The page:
From hand washing education to infection control best practices to surveillance, Public Health professionals work “in the trenches and out in the field” to prevent and control HAIs and AMR and set up AMS plans.
Why is it important to address HAIs and AMR at the local level?
A collaborative approach with LHDs and their community healthcare providers results in a public health impact of reduced HAIs and AMR which saves lives and healthcare costs each year. Rural, Frontier, and Smalls LHDs work to detect and respond to HAI outbreaks, prevent infections, stop the spread of bacteria between patients, and improve antibiotic use when addressing HAIs, AMR, and AMS.
LHD involvement in the prevention and control of HAIs is necessary because LHDs serve as the frontline of public health. LHDs have the knowledge of the local culture and have developed positive, working partnerships with their healthcare community. As such, LHDs are positioned to educate healthcare facilities about HAIs, work collaboratively with partners to break the disease cycle of HAIs, and respond to the health needs of their communities.
What can LHDs do about HAIs and AMR in their community?
LHDs can address HAIs and AMR by providing information and resources about infection prevention measures, coordinate, leverage, and implement local, regional, and state HAI prevention and response efforts, and participate in training and exercises for local HAI response and recovery. CDC’s Project Firstline provides infection control training for both frontline healthcare and public health personnel.
To strengthen LHDs’ capacity to respond to, control, and prevent HAIs and AMR across healthcare settings and in their community, CDC provides a framework of strategic goals and objectives to help LHDs and their partners to enhance coordination and promote local public health, healthcare, and community partner networks.
CDC provides the LHD HAI/AR Strategy Action Planning Worksheet Template or a planning and tracking list of HAI prioritized goals, objectives, and activities, and a Guide for Facilitating Conversations with the State HAI/AR programs for engaging with state HAI programs and other partners within the LHD healthcare community. There are three goals within the LHD HAI/AR strategy.
- Goal 1: Grow Networks and Collaboration
- Goal 2: Build Operational Capacity
- Goal 3: Expand Programmatic Activities
Conduct a Self-Assessment for LHD Capacity to Engage in HAI, AMR, and AMS Activities.
The CDC HAI/AR framework advises on three levels of activities depending on the LHD’s capacity.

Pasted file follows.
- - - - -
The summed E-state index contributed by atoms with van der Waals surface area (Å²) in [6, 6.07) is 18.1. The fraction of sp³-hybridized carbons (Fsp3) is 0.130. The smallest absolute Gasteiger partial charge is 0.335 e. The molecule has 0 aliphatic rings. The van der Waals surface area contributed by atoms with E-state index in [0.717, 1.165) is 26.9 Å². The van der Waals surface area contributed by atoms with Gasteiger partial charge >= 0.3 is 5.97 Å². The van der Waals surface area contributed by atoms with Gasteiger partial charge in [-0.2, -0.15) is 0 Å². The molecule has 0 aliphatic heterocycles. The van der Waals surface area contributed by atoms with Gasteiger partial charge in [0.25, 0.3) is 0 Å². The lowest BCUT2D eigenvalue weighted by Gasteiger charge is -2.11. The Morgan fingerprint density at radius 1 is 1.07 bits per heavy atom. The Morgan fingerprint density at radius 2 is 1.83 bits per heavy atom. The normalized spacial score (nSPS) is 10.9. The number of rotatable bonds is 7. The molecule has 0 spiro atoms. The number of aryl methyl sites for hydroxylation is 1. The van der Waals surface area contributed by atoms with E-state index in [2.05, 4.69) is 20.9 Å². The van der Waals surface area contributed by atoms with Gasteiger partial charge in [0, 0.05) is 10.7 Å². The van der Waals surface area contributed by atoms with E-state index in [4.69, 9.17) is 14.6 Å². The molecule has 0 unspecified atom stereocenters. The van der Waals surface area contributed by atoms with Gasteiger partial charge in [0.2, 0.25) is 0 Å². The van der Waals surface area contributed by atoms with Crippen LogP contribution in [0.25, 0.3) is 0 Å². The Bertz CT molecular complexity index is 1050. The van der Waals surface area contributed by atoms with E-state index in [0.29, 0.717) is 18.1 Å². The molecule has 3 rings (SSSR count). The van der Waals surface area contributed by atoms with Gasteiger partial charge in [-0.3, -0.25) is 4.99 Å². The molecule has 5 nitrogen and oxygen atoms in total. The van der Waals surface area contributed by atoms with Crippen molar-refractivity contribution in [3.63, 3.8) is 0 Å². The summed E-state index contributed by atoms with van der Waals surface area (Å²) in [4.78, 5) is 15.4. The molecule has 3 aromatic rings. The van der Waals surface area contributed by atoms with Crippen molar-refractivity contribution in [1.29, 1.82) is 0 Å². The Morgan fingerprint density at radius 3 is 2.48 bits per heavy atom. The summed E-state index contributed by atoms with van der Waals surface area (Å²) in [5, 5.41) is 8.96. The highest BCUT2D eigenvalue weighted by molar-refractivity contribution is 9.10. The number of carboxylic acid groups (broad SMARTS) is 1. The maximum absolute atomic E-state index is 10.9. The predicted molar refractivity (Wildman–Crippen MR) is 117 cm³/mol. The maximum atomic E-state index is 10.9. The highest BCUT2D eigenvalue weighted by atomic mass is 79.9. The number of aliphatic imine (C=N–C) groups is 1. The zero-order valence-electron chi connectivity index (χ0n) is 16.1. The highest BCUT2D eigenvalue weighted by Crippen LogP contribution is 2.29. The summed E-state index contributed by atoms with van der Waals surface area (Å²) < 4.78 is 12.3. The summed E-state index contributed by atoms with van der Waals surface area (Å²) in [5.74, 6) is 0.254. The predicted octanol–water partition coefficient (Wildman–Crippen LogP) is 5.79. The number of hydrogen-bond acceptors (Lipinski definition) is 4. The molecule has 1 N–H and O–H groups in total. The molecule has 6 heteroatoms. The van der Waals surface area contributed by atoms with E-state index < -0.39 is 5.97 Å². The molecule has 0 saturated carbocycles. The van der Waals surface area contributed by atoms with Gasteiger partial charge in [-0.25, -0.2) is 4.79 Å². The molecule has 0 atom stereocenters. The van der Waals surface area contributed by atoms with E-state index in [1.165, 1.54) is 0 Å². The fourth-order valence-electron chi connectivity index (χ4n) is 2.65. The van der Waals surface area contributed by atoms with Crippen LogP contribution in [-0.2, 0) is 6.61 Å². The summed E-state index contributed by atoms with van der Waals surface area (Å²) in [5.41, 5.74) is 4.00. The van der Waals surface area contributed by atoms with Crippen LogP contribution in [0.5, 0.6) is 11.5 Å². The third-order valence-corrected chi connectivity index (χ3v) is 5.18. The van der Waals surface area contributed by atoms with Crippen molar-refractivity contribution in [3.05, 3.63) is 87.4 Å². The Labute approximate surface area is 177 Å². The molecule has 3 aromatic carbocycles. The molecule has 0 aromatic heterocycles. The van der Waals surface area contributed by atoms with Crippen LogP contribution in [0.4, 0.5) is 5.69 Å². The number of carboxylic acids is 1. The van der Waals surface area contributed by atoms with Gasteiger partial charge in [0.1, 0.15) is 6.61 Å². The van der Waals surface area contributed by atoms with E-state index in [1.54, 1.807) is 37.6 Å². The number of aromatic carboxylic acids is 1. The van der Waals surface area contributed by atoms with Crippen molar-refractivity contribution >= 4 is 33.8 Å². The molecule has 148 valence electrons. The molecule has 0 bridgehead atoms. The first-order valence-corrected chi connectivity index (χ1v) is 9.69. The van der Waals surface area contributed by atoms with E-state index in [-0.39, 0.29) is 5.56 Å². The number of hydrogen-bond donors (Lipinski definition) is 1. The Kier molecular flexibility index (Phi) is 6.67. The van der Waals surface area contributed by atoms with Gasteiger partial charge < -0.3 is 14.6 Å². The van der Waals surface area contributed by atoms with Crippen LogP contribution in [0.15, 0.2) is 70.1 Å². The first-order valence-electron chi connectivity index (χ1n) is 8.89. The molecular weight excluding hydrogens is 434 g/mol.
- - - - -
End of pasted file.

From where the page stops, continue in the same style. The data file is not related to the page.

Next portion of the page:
- Level 1 activities form the foundational components for each objective and may be more suited for LHDs with little to no experience leading HAI/AR activities.
- Level 2 activities build upon level 1 and may be more suited for LHDs with previous experience leading HAI/AR activities.
- Level 3 activities build upon levels 1 and 2 and may be more suited for LHDs with extensive experience leading HAI/AR activities.
Rural, Frontier, and Small LHDs can utilize this framework, and its associated self-assessment, to develop Action Plans to address HAIs and AMR. Involving healthcare partners and community providers in the Action Planning process builds a collaborative and integrated approach to addressing, implementing, and evaluating successes and barriers. CDC’s Interim Local Health Department Strategy for Response, Control, and Prevention of Healthcare Associated Infections (HAI) and Antibiotic Resistance (AR) provides tools, strategies, worksheets, and guides for facilitating the planning and coordination of HAI and AMR activities at the local level.
Start the Process to Address HAIs and AMR in Rural, Frontier, and Small LHDs
Rural, Frontier, and Small LHDs play a critical role in implementing HAI and AMR prevention and response efforts. CDC’s Local Health Department Strategy is designed for LHDs to work with partners to increase capacity for HAI and AMR activities. The strategy includes a series of recommended goals, objectives, and activities based on an assessment of the key roles that LHDs could play in response, control, and prevention.
The first step is to start with an understanding of the state and local priorities, roles, and responsibilities. The next step is to start the conversation with state, regional, and local healthcare partners and community health leaders to inform which activities to embark upon first. Following the Local Health Department Strategy, Rural, Frontier, and Small LHDs can determine which activities are appropriate for their LHD, communicate with colleagues at the state and/or regional HAI and AMR program, develop a strategic plan for implementation.
Connect to Antimicrobial Stewardship (AMS) Programs
Antibiotic stewardship (AMS) refers to efforts in doctors’ offices, hospitals, long-term care facilities, and other healthcare settings to ensure that antibiotics are used only when necessary and appropriate. Initiatives dedicated to improving antibiotic use are commonly referred to as AMS programs. Proper usage helps to slow the emergence of resistance. CDC’s Antimicrobial Use and Resistance Options provides protocols, data validation resources, and other supporting materials for AMS programs. The Infectious Disease Society of America (IDSA) offers policy and procedure templates and other resources for AMS programs. The Association for Professionals in Infection Control Epidemiology (APIC) Text provides up-to-date references for infection prevention and control, guidelines, regulations, and standards of practice for AMS.